Spider-Man Still Has The Best Superhero Movie Ending Of All Time

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Spider-Man Still Has The Best Superhero Movie Ending Of All Time

"This is my gift, my curse. Who am I? I'm Spider-Man."

Superheroes rose to prominence in the mid-20th century through comic books and Saturday morning serials, with far goofier takes on the likes of Captain America, Captain Marvel and other icons in the making.

Richard Donner whet our appetites with Superman, and Tim Burton brewed a worldwide sensation with Batman, and Blade really kickstarted the Marvel machine. Yet, Sam Raimi changed Hollywood forever with Spider-Man, arguably the most important movie of its sub-genre, still equipped a spine-tingling ending after two decades.



Released in 2002, the film stars Tobey Maguire as Peter Parker, a science-whiz high-schooler with a crush on the girl next door, Mary-Jane Watson (Kirsten Dunst) and a best friend (James Franco) who resents his rich dad (Willem Dafoe).

After his Uncle Ben (Cliff Robertson) is murdered by a carjacker, Peter uses his newfound skills from a spider bite to become a friendly neighbourhood web-slinger – however, he soon attracts the unhinged wrath of the Green Goblin.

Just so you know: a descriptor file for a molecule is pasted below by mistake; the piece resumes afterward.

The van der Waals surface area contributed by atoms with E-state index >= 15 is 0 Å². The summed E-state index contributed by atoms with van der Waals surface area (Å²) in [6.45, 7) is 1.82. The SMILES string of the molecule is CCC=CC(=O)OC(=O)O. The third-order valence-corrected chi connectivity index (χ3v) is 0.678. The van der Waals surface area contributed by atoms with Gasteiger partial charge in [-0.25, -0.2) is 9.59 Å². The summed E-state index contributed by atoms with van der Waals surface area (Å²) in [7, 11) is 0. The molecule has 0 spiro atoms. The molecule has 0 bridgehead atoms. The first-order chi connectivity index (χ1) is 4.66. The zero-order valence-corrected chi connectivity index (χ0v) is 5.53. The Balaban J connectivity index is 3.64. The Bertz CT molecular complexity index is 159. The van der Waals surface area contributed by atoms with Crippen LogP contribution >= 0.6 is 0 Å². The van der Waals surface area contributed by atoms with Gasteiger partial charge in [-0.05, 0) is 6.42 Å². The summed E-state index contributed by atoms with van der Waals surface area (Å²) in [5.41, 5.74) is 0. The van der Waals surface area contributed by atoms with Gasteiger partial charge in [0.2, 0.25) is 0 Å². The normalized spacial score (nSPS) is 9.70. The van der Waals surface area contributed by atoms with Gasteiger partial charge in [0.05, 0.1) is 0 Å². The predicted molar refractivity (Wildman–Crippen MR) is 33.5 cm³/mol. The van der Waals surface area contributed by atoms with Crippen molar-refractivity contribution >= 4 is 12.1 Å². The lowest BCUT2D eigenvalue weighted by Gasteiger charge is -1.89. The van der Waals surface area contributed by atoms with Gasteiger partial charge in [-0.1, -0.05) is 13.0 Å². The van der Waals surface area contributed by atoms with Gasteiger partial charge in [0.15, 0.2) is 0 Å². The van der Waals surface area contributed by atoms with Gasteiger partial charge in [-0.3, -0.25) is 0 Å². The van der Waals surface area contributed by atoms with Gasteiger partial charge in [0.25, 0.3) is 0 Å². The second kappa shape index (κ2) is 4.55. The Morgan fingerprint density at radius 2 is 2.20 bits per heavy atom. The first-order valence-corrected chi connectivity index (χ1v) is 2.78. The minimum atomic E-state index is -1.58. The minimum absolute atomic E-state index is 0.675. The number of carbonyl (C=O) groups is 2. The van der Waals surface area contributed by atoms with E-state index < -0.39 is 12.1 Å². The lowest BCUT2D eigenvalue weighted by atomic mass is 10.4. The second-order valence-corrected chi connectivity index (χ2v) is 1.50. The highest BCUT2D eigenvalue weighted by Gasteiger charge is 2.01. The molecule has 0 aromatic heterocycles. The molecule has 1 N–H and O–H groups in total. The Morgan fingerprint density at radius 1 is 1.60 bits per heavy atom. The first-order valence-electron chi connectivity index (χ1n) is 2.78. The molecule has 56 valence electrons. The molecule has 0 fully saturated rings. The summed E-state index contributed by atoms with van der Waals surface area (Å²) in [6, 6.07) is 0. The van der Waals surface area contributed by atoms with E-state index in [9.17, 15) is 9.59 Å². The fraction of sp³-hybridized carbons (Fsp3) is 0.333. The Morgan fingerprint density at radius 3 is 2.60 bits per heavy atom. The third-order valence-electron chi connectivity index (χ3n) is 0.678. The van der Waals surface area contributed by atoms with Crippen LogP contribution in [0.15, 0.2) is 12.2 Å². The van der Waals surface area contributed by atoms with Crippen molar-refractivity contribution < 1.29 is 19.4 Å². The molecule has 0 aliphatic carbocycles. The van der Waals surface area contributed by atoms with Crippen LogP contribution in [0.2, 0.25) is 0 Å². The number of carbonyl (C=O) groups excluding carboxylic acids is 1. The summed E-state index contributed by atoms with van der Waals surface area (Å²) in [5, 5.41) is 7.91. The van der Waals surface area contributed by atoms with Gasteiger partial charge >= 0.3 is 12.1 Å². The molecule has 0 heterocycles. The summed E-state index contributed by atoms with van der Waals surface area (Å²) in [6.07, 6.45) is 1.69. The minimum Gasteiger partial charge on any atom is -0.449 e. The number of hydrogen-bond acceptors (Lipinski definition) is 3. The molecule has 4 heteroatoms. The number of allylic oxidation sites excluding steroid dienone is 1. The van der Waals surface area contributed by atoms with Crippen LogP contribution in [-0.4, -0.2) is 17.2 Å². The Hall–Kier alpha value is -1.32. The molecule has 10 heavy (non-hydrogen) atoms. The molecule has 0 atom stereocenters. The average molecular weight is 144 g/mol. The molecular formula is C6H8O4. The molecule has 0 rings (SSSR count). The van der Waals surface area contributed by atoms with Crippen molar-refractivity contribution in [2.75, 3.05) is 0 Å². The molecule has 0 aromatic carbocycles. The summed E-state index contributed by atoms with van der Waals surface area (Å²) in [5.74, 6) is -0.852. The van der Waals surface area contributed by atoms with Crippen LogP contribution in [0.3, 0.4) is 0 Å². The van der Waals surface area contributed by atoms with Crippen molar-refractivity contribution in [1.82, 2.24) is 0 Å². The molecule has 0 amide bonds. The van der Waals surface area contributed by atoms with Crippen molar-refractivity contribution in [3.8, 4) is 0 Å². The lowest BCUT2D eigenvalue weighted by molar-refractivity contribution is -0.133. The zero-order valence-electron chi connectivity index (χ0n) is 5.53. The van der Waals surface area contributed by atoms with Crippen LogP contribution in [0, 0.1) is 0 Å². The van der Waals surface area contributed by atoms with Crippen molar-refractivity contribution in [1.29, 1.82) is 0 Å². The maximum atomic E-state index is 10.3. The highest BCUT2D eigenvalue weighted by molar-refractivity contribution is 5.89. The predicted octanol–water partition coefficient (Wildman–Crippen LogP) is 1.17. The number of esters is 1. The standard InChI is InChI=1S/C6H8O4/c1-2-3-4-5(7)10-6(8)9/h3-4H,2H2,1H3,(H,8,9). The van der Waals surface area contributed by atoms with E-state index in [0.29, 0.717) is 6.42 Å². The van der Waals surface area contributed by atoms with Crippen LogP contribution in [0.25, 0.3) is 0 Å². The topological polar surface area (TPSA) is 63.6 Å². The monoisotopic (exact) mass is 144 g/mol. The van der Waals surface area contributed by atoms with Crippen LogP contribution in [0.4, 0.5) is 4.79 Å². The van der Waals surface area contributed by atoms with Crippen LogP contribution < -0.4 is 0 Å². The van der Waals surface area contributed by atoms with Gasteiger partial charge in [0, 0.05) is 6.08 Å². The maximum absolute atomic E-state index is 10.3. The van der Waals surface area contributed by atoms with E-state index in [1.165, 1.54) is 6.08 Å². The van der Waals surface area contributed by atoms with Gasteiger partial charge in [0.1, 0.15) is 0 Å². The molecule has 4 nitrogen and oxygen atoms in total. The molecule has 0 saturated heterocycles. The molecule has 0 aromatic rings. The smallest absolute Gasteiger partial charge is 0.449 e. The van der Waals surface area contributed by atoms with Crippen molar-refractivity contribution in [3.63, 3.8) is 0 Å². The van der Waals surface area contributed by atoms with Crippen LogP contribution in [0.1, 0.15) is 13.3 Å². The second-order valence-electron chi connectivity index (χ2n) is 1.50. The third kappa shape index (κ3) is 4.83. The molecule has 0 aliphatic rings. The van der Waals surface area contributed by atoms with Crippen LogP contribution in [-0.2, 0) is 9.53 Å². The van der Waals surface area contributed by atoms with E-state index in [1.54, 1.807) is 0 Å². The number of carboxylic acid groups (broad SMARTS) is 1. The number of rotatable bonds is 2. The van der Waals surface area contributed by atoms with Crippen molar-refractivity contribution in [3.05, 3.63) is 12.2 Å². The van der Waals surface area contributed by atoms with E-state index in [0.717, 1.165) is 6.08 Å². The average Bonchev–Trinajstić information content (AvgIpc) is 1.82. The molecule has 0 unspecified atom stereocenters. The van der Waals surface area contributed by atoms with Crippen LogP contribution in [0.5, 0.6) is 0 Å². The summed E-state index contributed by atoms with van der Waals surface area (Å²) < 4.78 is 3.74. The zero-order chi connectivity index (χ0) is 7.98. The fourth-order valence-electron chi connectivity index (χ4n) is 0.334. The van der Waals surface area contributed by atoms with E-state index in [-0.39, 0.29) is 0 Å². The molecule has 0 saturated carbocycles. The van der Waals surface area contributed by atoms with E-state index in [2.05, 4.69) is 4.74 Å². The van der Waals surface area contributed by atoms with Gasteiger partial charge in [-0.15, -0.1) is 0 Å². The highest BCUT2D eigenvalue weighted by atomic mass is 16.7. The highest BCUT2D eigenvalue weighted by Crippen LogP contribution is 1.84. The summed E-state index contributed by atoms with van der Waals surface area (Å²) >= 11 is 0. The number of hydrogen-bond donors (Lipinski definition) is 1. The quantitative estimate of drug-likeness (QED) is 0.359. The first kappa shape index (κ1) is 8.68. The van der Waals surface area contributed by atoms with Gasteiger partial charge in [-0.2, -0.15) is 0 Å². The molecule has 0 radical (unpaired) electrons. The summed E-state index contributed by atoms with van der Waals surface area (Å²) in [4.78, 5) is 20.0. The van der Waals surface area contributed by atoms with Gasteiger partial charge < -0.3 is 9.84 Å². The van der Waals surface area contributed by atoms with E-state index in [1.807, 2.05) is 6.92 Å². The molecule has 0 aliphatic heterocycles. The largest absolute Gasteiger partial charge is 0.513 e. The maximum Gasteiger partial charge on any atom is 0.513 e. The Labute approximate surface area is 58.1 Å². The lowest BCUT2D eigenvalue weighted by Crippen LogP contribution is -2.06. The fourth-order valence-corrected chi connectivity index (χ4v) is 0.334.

Tobey Maguire in Spider-Man. Credit: Sony Pictures
Tobey Maguire in Spider-Man. Credit: Sony Pictures

By the end of the film, with Dafoe's villain self-slain and Franco's Harry vowing to avenge his death, Peter's future looks uncertain. Amid that grief, Mary-Jane confesses her love for him, a dream come true after their iconic kiss in the alleyway.

The penny drops. Spider-Man will always have enemies, and he can't risk her safety. After a kiss, he rejects her affection, and walks away into the fall wind.

"Whatever life holds in store for me, I will never forget these words: 'With great power, comes great responsibility.' This is my gift, my curse. Who am I? I'm Spider-Man."


Danny Elfman's music swells – the drums tapping, the strings rising – before quite literally swinging into full operatic motion.

As he flies through New York, running along walls and swan diving through the metropolis, the choir gets louder, culminating on that seminal shot of Spidey on the Empire State Building. It's still the pinnacle of Spidey swinging to this day.

The competition for 'best superhero movie ending ever' is fierce, it must be said: The Dark Knight is an extremely close second; Avengers: Infinity War brought disquiet upon us all; and Logan made me cry more than any other.

But Spider-Man sits in the highest regard because of its spirit. It represents the hero with exact emotional precision: personal compromise and conflict, coming of age and hope. It's the ultimate ending to the ultimate movie of its time.


Spider-Man is on Netflix now, as well as its two sequels.

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Featured Image Credit: Columbia Pictures

Topics: Film & TV, Spider-Man, Film and TV, Entertainment

Cameron Frew
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